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Pennzoil Powers Up With RFID and Mario Kart to Promote Product
Hundreds of South By Southwest festival attendees competed in a real-world Mario Kart race, using reads of RFID-enabled go-karts and wristbands to identify participants, post their performances on their social-network accounts and award power-ups.
Mar 25, 2014—
This year, Pennzoil released its Platinum line of motor oils featuring PurePlus Technology, which it describes as a revolutionary process that converts natural gas into the first-of-its-kind, high-quality full synthetic base oil. To coincide with its launch, the company sought to use technology in an exciting way to promote its new product. It accomplished that during this year's South By Southwest (SXSW) Interactive Festival, by means of a motorized race that joined the real world with the digital game of Mario Kart 8. The race featured RFID readers installed on a racetrack, RFID tags mounted on the racing vehicles and a large screen that displayed racers at key points during the competition. By using an RFID wristband, event attendees participating in the race were also able to share recordings of the event with their friends on Facebook and Twitter.
The solution was provided by marketing company JWT Atlanta, with consulting services from RFID firm Fish Technology and software and hardware development company David Whiteman Enterprises (also known as DW Technologies).Mario Karting Reimagined—a real-world version of Nintendo's soon-to-be released Mario Kart 8 game (made for the Wii)—accommodated a total of approximately 450 racers during the two days of the festival. RFID readers provided "power-ups" based on the number of times a vehicle's tag was interrogated, while each read event also prompted the automatic displaying of an animation-enhanced version of that individual's racing experience on two large video screens, aimed at entertaining other visitors—one mounted facing the street and shuttle drop-off point at the front of the festival, and another facing the race track's check-in line.
"We were looking for something that would be big, something that would be unexpected from a motor oil company," explains Chris Hayek, Pennzoil's global brand director. To that end, Hayek and his team began working with JWT Atlanta to devise a system that would use RFID technology to allow real-life game play to mimic that of a video game. The system needed to prove that today's technology could bring video games beyond the confines of "spots and dots" on a screen, Hayek explains.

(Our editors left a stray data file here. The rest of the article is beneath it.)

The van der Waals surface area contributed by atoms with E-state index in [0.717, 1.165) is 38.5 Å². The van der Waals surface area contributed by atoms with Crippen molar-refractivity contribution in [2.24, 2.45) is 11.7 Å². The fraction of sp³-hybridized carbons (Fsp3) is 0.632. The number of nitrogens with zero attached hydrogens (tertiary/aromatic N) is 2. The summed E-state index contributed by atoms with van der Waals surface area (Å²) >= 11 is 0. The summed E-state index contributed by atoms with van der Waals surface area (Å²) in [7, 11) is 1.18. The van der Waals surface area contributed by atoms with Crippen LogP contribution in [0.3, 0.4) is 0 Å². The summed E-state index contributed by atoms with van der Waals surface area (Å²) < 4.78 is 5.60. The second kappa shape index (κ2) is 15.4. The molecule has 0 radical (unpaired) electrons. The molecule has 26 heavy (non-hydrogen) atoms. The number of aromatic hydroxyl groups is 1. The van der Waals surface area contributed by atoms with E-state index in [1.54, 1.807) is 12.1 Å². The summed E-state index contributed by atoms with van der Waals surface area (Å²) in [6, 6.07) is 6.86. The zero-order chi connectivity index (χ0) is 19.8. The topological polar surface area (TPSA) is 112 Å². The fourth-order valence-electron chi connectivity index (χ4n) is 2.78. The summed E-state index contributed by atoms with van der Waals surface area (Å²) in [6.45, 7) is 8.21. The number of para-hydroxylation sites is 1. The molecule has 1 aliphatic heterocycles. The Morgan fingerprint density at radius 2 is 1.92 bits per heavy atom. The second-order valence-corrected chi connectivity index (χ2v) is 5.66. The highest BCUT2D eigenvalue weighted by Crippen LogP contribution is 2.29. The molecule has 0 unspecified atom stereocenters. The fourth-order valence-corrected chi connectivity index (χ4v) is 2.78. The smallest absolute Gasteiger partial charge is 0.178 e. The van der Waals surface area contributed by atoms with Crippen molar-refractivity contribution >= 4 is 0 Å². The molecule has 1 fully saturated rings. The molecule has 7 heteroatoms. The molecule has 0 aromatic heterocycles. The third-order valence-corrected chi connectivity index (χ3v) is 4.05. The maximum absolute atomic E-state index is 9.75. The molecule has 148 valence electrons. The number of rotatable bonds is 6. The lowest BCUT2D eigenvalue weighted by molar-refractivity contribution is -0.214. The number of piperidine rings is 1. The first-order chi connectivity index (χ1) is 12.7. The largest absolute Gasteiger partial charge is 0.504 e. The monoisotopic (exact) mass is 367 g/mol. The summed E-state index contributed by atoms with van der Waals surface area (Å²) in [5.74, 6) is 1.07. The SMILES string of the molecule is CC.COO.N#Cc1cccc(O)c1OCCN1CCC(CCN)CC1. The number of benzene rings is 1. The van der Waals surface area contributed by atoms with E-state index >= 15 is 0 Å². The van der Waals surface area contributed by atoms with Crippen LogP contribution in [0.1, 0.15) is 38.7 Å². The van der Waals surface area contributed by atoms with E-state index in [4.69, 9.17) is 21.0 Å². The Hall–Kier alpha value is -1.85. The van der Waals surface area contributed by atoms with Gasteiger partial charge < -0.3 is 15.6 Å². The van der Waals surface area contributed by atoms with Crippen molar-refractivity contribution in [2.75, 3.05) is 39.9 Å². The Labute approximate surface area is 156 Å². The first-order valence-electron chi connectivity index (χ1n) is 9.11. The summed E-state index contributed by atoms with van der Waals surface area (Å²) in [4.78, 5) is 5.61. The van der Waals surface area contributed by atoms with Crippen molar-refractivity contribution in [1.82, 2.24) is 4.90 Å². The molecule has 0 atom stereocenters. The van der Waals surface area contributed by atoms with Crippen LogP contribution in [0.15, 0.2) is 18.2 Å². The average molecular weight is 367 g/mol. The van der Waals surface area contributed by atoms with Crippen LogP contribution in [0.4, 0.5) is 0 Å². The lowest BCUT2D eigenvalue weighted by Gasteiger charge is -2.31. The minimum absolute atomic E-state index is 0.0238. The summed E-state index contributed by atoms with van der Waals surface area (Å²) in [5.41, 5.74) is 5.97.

The group envisioned a game in which real go-karts could drive over a track in the same way that the digital vehicles do so in the video game, with participants playing by the same rules and earning points in the same way. "We were familiar with RFID, but not sure how it would work on this scale," says Jeremy Jones, JWT Atlanta's creative director, referring to the need to monitor go-karts on a 1,000-foot-long track—and to do so at speeds of up to 35 miles per hour.
The racetrack's RFID system consisted of 10 Impinj Speedway Revolution readers installed on the sides of the track. Five were represented as Pennzoil icons pasted to the roadway, each providing points over which racers needed to drive in order to boost their speed by 10 miles per hour (from 25 to 35 mph), once they'd passed over five icons. Two other readers were known as Mario icons. When driving over these icons, racers would experience a drop in speed, enabling others to potentially pass them. A single interrogator represented an anti-gravity icon (depicted by an infinity symbol), at which time the racer would appear upside-down on the video screen. Finally, JWT installed two readers, one at each side of the finish line, to detect when each car completed the race.
Upon signing up for the race, each participant picked which character he or she wanted to play (options included Mario, Luigi, Princess Peach and Bowser) and provided an e-mail address where a video of his or her performance would be sent, as well as that person's Twitter or Facebook account name. That data was stored in software dedicated to the race and provided by JWT. The player was provided with a wristband containing a built-in NXP Semiconductors Icode high-frequency (HF) 13.56 MHz RFID chip. Staff members read the wristband using a Samsung Galaxy Note 2's built-in Near Field Communication (NFC) RFID reader. The Galaxy Note 2 then forwarded that ID number to the software, where it was linked to the participant's e-mail address or other identifying information.
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